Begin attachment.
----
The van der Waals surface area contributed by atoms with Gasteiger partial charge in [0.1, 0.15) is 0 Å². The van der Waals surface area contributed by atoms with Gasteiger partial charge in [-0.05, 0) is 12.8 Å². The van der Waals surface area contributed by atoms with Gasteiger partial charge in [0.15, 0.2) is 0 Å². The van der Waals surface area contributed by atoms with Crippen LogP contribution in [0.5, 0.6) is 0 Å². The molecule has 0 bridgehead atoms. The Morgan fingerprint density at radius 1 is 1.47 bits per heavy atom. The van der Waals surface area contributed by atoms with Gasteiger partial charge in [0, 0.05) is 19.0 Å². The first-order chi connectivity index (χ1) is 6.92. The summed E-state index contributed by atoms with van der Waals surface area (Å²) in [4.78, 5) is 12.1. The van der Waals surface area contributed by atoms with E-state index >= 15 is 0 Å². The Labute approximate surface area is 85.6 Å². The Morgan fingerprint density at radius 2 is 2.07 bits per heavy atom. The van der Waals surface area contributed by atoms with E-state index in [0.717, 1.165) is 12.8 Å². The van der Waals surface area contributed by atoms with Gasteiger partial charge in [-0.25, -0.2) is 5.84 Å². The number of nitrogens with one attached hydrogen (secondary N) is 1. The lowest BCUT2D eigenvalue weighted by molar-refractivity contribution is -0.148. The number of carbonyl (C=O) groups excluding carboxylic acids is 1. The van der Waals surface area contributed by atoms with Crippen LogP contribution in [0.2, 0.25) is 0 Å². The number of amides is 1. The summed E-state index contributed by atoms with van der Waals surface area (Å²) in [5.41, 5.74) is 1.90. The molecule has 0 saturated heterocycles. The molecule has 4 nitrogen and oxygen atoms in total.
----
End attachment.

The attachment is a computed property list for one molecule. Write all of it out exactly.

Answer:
The van der Waals surface area contributed by atoms with Gasteiger partial charge in [0.1, 0.15) is 0 Å². The van der Waals surface area contributed by atoms with Gasteiger partial charge in [-0.05, 0) is 12.8 Å². The van der Waals surface area contributed by atoms with Gasteiger partial charge in [0.15, 0.2) is 0 Å². The van der Waals surface area contributed by atoms with Crippen LogP contribution in [0.5, 0.6) is 0 Å². The molecule has 0 bridgehead atoms. The Morgan fingerprint density at radius 1 is 1.47 bits per heavy atom. The van der Waals surface area contributed by atoms with Gasteiger partial charge in [0, 0.05) is 19.0 Å². The first-order chi connectivity index (χ1) is 6.92. The summed E-state index contributed by atoms with van der Waals surface area (Å²) in [4.78, 5) is 12.1. The van der Waals surface area contributed by atoms with E-state index >= 15 is 0 Å². The Labute approximate surface area is 85.6 Å². The Morgan fingerprint density at radius 2 is 2.07 bits per heavy atom. The van der Waals surface area contributed by atoms with E-state index in [0.717, 1.165) is 12.8 Å². The van der Waals surface area contributed by atoms with Gasteiger partial charge in [-0.25, -0.2) is 5.84 Å². The number of nitrogens with one attached hydrogen (secondary N) is 1. The lowest BCUT2D eigenvalue weighted by molar-refractivity contribution is -0.148. The number of carbonyl (C=O) groups excluding carboxylic acids is 1. The van der Waals surface area contributed by atoms with Crippen LogP contribution in [0.2, 0.25) is 0 Å². The number of amides is 1. The summed E-state index contributed by atoms with van der Waals surface area (Å²) in [5.41, 5.74) is 1.90. The molecule has 0 saturated heterocycles. The molecule has 4 nitrogen and oxygen atoms in total.